- Elsie R. Stern, Vice President for Academic Affairs and Associate Professor of Bible at the Reconstructionist Rabbinical College, is an old friend of Andrea’s from the time they met at UAHC Camp Swig in tenth grade. A fellow Philadelphian, Elsie joined forces early on, reaching out to her contacts, asking perceptive questions, and providing valuable input along the way.
- Herbert R. Marbury, Associate Professor of Hebrew Bible at Vanderbilt University, responded warmly when Andrea introduced herself and told him about her idea at an African American Biblical Hermeneutics session at the Society of Biblical Literature meeting. He graciously agreed to to be part of the Advisory Committee, even while on leave for the semester, and reached out to a number of his colleagues.
- Hussein Rashid, Founder of islamicate L3C, replied promptly and positively to an unsolicited email, thus ensuring that the Advisory Committee models the diversity at the heart of this campaign. He played a crucial role in making sure the list of 100 scholars contains that desired diversity.
Hilly Haber, third year rabbinic student at the Hebrew Union College-Jewish Institute of Religion in New York, enthusiastically agreed to work on this project as an intern, without knowing quite what that might entail. Hilly is helping manage the campaign’s social media presence and distribute the letters. Thalia Halpert Rodis, second year rabbinic student at HUC-JIR in New York, asked to get involved after hearing about the campaign in class. She has provided helpful backup on social media and assistance with organizational outreach.
As soon as the Advisory Committee started emailing invitations on December 2, 2016, a number of scholars quickly responded. Tammi Schneider at Claremont Graduate University replied first, with gratitude and enthusiasm: “Thank you for organizing this and I am on board.” Many other contributors have echoed that sentiment. Shalom Holtz at Yeshiva University sent us our first letter. His discussion of biblical attitudes toward kingship and the message those texts provide for a modern American president beautifully illustrated exactly what we thought this project could accomplish. Another early letter writer, John Kutsko, Executive Director of the Society of Biblical Literature, expressed his gratitude in a way that articulates why this campaign is important: “Thanks for leading this initiative. We are culpable as scholars if we don’t build bridges to civil spaces and local communities. Even those, especially those, we don’t approve of…No meaningful dialogue or positive results comes from sniping across a divide.”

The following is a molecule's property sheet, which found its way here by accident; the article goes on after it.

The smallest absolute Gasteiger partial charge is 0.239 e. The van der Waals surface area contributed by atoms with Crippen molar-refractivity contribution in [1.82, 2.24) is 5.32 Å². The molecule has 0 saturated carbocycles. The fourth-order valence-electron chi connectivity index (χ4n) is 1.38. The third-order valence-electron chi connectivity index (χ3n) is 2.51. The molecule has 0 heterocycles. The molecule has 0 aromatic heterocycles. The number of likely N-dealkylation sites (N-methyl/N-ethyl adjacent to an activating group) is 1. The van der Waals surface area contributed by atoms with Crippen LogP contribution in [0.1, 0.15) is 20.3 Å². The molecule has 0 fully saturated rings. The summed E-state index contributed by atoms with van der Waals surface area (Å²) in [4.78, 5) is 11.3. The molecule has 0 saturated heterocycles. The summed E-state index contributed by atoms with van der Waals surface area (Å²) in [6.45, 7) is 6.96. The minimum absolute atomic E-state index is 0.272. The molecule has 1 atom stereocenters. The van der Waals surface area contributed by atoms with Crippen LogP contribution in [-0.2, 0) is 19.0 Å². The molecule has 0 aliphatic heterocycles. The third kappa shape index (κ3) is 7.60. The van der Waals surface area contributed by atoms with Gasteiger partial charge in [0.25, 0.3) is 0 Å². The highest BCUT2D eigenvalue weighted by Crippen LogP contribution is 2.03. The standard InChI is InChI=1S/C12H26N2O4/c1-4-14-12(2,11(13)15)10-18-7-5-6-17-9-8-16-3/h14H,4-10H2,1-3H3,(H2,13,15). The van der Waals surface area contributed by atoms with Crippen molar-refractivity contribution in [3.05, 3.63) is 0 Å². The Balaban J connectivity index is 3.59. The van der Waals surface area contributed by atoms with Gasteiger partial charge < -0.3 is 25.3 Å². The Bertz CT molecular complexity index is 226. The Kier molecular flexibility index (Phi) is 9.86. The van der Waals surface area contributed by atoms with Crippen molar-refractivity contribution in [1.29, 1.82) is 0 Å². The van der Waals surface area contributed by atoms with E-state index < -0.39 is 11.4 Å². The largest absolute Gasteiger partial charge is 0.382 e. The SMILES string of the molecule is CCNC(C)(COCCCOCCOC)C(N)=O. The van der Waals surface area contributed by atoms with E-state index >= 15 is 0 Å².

A number of scholars provided names and contact information so we could continue to expand our reach and put together a diverse group of contributors. Special thanks go to Kecia Ali, Eric Barreto, Teresa Delgado, Nancy Fuchs Kramer, J.B. Haws, Karina Martin Hogan, Paul Myhre, Aristotle Papanikolaou, and Homayra Ziad for their efforts in this regard.
Scholars regularly receive requests to contribute to worthwhile projects. Many times, we decline those invitations because we are overcommitted and simply do not have enough hours in a day. So to the 100 letter writers who took the time to say “yes” and the time to write powerfully and passionately about the issues that animate you and the texts that inspire you: thank you. You have helped turn an ambitious idea into a concrete reality, one that we hope will guide as all as we begin a new chapter in the evolving American story.